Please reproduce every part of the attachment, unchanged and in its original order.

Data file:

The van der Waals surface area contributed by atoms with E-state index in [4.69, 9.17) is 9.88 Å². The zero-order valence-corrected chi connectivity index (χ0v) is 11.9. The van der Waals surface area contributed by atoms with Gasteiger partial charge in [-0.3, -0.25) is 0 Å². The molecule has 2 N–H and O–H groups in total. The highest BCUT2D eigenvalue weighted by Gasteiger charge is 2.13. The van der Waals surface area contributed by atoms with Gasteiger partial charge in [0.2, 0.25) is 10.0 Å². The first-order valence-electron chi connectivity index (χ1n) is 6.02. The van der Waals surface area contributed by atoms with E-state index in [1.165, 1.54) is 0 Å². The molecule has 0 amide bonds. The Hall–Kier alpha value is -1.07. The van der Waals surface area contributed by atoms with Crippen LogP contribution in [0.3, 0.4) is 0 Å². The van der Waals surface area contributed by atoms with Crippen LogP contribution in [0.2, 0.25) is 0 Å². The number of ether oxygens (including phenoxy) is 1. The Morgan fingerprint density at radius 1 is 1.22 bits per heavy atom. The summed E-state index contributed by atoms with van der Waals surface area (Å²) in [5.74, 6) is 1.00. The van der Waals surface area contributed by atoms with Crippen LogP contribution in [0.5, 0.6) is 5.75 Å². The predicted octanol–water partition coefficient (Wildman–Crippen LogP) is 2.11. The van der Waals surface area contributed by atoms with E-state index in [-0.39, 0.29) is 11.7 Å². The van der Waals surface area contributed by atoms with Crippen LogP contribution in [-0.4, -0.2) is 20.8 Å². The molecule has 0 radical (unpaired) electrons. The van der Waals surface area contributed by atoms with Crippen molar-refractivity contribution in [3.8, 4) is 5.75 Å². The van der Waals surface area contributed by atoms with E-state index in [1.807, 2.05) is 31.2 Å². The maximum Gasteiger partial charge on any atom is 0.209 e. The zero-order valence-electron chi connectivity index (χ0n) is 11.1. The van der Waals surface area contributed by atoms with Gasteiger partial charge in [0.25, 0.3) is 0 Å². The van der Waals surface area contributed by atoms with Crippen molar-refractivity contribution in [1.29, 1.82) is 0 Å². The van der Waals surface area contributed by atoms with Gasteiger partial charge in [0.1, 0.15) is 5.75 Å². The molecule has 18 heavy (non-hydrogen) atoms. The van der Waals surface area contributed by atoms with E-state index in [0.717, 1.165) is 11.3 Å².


The van der Waals surface area contributed by atoms with E-state index in [4.69, 9.17) is 9.88 Å². The zero-order valence-corrected chi connectivity index (χ0v) is 11.9. The van der Waals surface area contributed by atoms with Gasteiger partial charge in [-0.3, -0.25) is 0 Å². The molecule has 2 N–H and O–H groups in total. The highest BCUT2D eigenvalue weighted by Gasteiger charge is 2.13. The van der Waals surface area contributed by atoms with Gasteiger partial charge in [0.2, 0.25) is 10.0 Å². The first-order valence-electron chi connectivity index (χ1n) is 6.02. The van der Waals surface area contributed by atoms with E-state index in [1.165, 1.54) is 0 Å². The molecule has 0 amide bonds. The Hall–Kier alpha value is -1.07. The van der Waals surface area contributed by atoms with Crippen LogP contribution in [0.3, 0.4) is 0 Å². The van der Waals surface area contributed by atoms with Crippen LogP contribution in [0.2, 0.25) is 0 Å². The number of ether oxygens (including phenoxy) is 1. The Morgan fingerprint density at radius 1 is 1.22 bits per heavy atom. The summed E-state index contributed by atoms with van der Waals surface area (Å²) in [5.74, 6) is 1.00. The van der Waals surface area contributed by atoms with Crippen LogP contribution in [0.5, 0.6) is 5.75 Å². The predicted octanol–water partition coefficient (Wildman–Crippen LogP) is 2.11. The van der Waals surface area contributed by atoms with E-state index in [-0.39, 0.29) is 11.7 Å². The van der Waals surface area contributed by atoms with Crippen LogP contribution in [-0.4, -0.2) is 20.8 Å². The molecule has 0 radical (unpaired) electrons. The van der Waals surface area contributed by atoms with Crippen molar-refractivity contribution in [3.8, 4) is 5.75 Å². The van der Waals surface area contributed by atoms with E-state index in [1.807, 2.05) is 31.2 Å². The maximum Gasteiger partial charge on any atom is 0.209 e. The zero-order valence-electron chi connectivity index (χ0n) is 11.1. The van der Waals surface area contributed by atoms with Gasteiger partial charge in [0.25, 0.3) is 0 Å². The van der Waals surface area contributed by atoms with Crippen molar-refractivity contribution in [1.29, 1.82) is 0 Å². The van der Waals surface area contributed by atoms with Gasteiger partial charge in [0.1, 0.15) is 5.75 Å². The molecule has 18 heavy (non-hydrogen) atoms. The van der Waals surface area contributed by atoms with E-state index in [0.717, 1.165) is 11.3 Å².